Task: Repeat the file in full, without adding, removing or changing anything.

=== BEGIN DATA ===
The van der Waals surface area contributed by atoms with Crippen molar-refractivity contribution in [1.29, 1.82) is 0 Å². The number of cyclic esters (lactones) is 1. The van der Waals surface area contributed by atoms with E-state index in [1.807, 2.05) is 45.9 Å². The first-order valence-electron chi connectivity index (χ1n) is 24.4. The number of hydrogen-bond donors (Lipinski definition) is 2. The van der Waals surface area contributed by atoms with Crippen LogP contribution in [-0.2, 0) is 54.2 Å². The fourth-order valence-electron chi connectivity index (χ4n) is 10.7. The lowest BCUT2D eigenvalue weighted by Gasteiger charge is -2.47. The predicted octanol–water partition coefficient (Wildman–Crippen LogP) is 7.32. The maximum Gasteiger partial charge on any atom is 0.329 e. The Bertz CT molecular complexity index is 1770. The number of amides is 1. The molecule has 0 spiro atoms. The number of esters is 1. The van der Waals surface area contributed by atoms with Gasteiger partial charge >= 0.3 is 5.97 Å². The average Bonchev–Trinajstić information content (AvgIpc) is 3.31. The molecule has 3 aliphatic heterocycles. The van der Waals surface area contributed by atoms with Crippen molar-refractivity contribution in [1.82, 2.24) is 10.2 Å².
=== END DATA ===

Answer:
The van der Waals surface area contributed by atoms with Crippen molar-refractivity contribution in [1.29, 1.82) is 0 Å². The number of cyclic esters (lactones) is 1. The van der Waals surface area contributed by atoms with E-state index in [1.807, 2.05) is 45.9 Å². The first-order valence-electron chi connectivity index (χ1n) is 24.4. The number of hydrogen-bond donors (Lipinski definition) is 2. The van der Waals surface area contributed by atoms with Crippen LogP contribution in [-0.2, 0) is 54.2 Å². The fourth-order valence-electron chi connectivity index (χ4n) is 10.7. The lowest BCUT2D eigenvalue weighted by Gasteiger charge is -2.47. The predicted octanol–water partition coefficient (Wildman–Crippen LogP) is 7.32. The maximum Gasteiger partial charge on any atom is 0.329 e. The Bertz CT molecular complexity index is 1770. The number of amides is 1. The molecule has 0 spiro atoms. The number of esters is 1. The van der Waals surface area contributed by atoms with Gasteiger partial charge >= 0.3 is 5.97 Å². The average Bonchev–Trinajstić information content (AvgIpc) is 3.31. The molecule has 3 aliphatic heterocycles. The van der Waals surface area contributed by atoms with Crippen molar-refractivity contribution in [1.82, 2.24) is 10.2 Å².